Raspberry Pi Overview

Raspberry Pi (referred as RPi or RPI) and its clones, i.e. Orange Pi, Banana Pi, Ordroid, Cubie, Olimex, are the class of devices located somewhere between low constraint IoT boards and regular PC/Mac machines.

While authors create this text, Raspberry Pi is a standard and reference solution for other manufacturers. However 3rd party manufacturers indeed offer more powerful solutions (regarding processor power, RAM size, connectivity capabilities, and integrated flash) usually by the cost of no support and not so well tailored operating system that lacks many features and present serious bugs.

Those devices technically are very close to smartphones and are far away from energy-efficient IoT solutions powered by a single battery that lasts for weeks or even years. They need DC, usually 5 or 12V and about 2-3W total, with external power adapter. It is still far less than even most efficient ultrabooks or PCs, requiring some 50-90W PSUs. They also use an operating system booted from storage like regular PCs - usually from flashed MicroSD card or embedded eMMC flash. The OS is mostly Linux based, but there do exist Microsoft Windows for certified Raspberry Pi devices. It is how this class of devices differ from, i.e. Arduino, where software is in the SoC model. The RPi and clones are holding a one-board solution that includes a processor, memory, storage slot, USB and networking. Many devices also offer hardware-based graphics acceleration, usually integrated with the processor core. Some devices like Orange Pi frequently provide an integrated flash for OS storage, so you do not necessarily need to boot and use an external flash like a USB dongle or TransFlash card. The most common processor in this class of the devices is an ARM architecture family, in case of the RPI it is Broadcom (i.e. BCM2936), other manufacturers use, i.e. Exynos, All-Winner and Samsung manufactured processors. What is pretty similar to the low-power, constrained IoT boards, RPi and clones offer GPIO, and you can connect various sensors and expansion boards (called here “hats”), and you have a wide choice of operating systems and modules. You can also extend the hardware by connecting hats that offer to sense and to actuate but sometimes advanced computing like dedicated coprocessors or FPGA-based AI. Interestingly, their GPIOs usually provide (among others) popular protocols like I2C, SPI, One-Wire, so you can directly connect with many sensors known as designed for Arduino-compatible development boards. This way, you can use those boards like conventional IoT devices with integrated networking capabilities, similar to, i.e. ESP chips.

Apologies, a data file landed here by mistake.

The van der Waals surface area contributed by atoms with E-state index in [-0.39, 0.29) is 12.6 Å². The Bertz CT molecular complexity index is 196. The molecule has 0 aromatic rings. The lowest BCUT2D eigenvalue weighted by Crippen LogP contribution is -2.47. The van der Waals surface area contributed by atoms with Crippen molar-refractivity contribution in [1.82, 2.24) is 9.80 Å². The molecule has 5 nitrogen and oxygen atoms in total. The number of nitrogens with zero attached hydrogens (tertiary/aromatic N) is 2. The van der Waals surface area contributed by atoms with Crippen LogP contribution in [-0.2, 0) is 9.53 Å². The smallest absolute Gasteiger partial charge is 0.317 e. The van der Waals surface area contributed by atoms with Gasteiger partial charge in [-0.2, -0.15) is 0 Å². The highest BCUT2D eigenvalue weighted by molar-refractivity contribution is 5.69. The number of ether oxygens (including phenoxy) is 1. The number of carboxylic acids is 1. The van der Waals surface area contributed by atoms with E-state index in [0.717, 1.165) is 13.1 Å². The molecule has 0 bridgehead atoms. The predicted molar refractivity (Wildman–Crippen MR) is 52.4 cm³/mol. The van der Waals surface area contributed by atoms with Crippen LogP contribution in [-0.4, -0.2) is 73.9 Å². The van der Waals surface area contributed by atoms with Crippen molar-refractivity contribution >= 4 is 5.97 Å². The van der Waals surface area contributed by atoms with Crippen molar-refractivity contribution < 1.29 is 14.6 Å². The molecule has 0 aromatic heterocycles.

What is much different from low constrained IoT devices is that they offer at least a command terminal you can connect to, and also most boards offer a capability to connect it to the external display via HDMI, analogue output or dedicated connector for LCD. They also provide the ability to interact with HID devices like regular keyboards, mouses, via USB but also wireless, i.e. using a Bluetooth connection. Of course, those features are dependent on operating systems. Manufacturers usually are trying to keep those development boards as small as possible, and it is a case that among high-end devices they also offer some constrained solution yet usually 50 % smaller in size and power consumption (i.e. RPi zero). Many boards also offer dedicated camera connector.

Being so far from the low-power, constrained IoT devices does not exclude them from IoT devices, however. They find their application everywhere, when there is a need for higher processing resources (i.e. voice recognition), high capacity and complex networking operations, i.e. gatewaying other devices to the Internet, convert networking protocols, implement software-based or hardware-assisted Artificial Intelligence, implementing rich user interface (GUI) where constrained devices are not powerful enough to fulfil the requirements yet there is still a limited power source, or there is not a need to set up a regular, PC-based solution, because of its cost. Most of the devices belonging to this class still can be switched to low power consumption modes, where low power means a dozen mA here.

On the other hand, most modern representatives of those devices are powered with multicore processors and large RAM and are powerful enough to replace the desktop computer in daily operations like web browsing, multimedia playback, software development and so on.

en/iot-open/getting_familiar_with_your_hardware_rtu_itmo_sut/raspberrypi_rpi.txt · Last modified: 2020/07/20 09:00 by
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